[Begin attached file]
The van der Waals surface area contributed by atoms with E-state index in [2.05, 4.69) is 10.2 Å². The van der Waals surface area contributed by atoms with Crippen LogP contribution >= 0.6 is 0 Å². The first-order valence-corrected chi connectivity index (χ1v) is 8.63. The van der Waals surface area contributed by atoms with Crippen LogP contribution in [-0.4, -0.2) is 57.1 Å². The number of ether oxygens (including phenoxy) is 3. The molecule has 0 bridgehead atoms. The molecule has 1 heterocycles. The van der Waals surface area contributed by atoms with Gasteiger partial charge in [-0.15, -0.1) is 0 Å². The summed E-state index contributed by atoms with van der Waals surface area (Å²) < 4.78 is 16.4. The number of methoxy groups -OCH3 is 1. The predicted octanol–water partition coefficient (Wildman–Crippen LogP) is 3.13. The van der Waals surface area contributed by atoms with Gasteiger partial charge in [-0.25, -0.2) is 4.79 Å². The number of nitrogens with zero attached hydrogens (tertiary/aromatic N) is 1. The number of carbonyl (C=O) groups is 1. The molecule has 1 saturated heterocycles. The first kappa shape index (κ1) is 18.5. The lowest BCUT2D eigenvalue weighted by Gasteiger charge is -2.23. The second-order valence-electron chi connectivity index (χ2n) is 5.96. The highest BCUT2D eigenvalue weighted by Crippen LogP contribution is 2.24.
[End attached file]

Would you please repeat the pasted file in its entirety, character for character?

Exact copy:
The van der Waals surface area contributed by atoms with E-state index in [2.05, 4.69) is 10.2 Å². The van der Waals surface area contributed by atoms with Crippen LogP contribution >= 0.6 is 0 Å². The first-order valence-corrected chi connectivity index (χ1v) is 8.63. The van der Waals surface area contributed by atoms with Crippen LogP contribution in [-0.4, -0.2) is 57.1 Å². The number of ether oxygens (including phenoxy) is 3. The molecule has 0 bridgehead atoms. The molecule has 1 heterocycles. The van der Waals surface area contributed by atoms with Gasteiger partial charge in [-0.15, -0.1) is 0 Å². The summed E-state index contributed by atoms with van der Waals surface area (Å²) < 4.78 is 16.4. The number of methoxy groups -OCH3 is 1. The predicted octanol–water partition coefficient (Wildman–Crippen LogP) is 3.13. The van der Waals surface area contributed by atoms with Gasteiger partial charge in [-0.25, -0.2) is 4.79 Å². The number of nitrogens with zero attached hydrogens (tertiary/aromatic N) is 1. The number of carbonyl (C=O) groups is 1. The molecule has 1 saturated heterocycles. The first kappa shape index (κ1) is 18.5. The lowest BCUT2D eigenvalue weighted by Gasteiger charge is -2.23. The second-order valence-electron chi connectivity index (χ2n) is 5.96. The highest BCUT2D eigenvalue weighted by Crippen LogP contribution is 2.24.